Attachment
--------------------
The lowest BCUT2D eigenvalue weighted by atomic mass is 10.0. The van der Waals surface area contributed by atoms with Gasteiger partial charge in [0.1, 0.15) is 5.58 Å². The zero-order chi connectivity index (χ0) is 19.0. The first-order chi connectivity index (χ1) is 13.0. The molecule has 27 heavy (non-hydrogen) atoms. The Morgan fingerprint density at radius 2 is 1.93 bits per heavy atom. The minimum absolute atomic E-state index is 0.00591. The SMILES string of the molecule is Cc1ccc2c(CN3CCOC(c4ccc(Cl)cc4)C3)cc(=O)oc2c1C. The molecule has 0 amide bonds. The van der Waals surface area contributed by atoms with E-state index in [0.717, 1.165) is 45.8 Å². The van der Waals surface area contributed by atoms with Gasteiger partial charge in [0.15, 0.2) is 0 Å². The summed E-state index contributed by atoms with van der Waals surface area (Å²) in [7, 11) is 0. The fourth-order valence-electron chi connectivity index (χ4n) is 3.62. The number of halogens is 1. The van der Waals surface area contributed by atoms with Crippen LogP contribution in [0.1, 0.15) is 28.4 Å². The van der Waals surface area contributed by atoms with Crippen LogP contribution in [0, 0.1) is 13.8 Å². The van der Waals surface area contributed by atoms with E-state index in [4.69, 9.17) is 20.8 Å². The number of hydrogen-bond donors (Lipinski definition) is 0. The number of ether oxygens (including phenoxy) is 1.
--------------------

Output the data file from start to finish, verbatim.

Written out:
The lowest BCUT2D eigenvalue weighted by atomic mass is 10.0. The van der Waals surface area contributed by atoms with Gasteiger partial charge in [0.1, 0.15) is 5.58 Å². The zero-order chi connectivity index (χ0) is 19.0. The first-order chi connectivity index (χ1) is 13.0. The molecule has 27 heavy (non-hydrogen) atoms. The Morgan fingerprint density at radius 2 is 1.93 bits per heavy atom. The minimum absolute atomic E-state index is 0.00591. The SMILES string of the molecule is Cc1ccc2c(CN3CCOC(c4ccc(Cl)cc4)C3)cc(=O)oc2c1C. The molecule has 0 amide bonds. The van der Waals surface area contributed by atoms with E-state index in [0.717, 1.165) is 45.8 Å². The van der Waals surface area contributed by atoms with Gasteiger partial charge in [0.15, 0.2) is 0 Å². The summed E-state index contributed by atoms with van der Waals surface area (Å²) in [7, 11) is 0. The fourth-order valence-electron chi connectivity index (χ4n) is 3.62. The number of halogens is 1. The van der Waals surface area contributed by atoms with Crippen LogP contribution in [0.1, 0.15) is 28.4 Å². The van der Waals surface area contributed by atoms with Crippen LogP contribution in [0, 0.1) is 13.8 Å². The van der Waals surface area contributed by atoms with E-state index in [4.69, 9.17) is 20.8 Å². The number of hydrogen-bond donors (Lipinski definition) is 0. The number of ether oxygens (including phenoxy) is 1.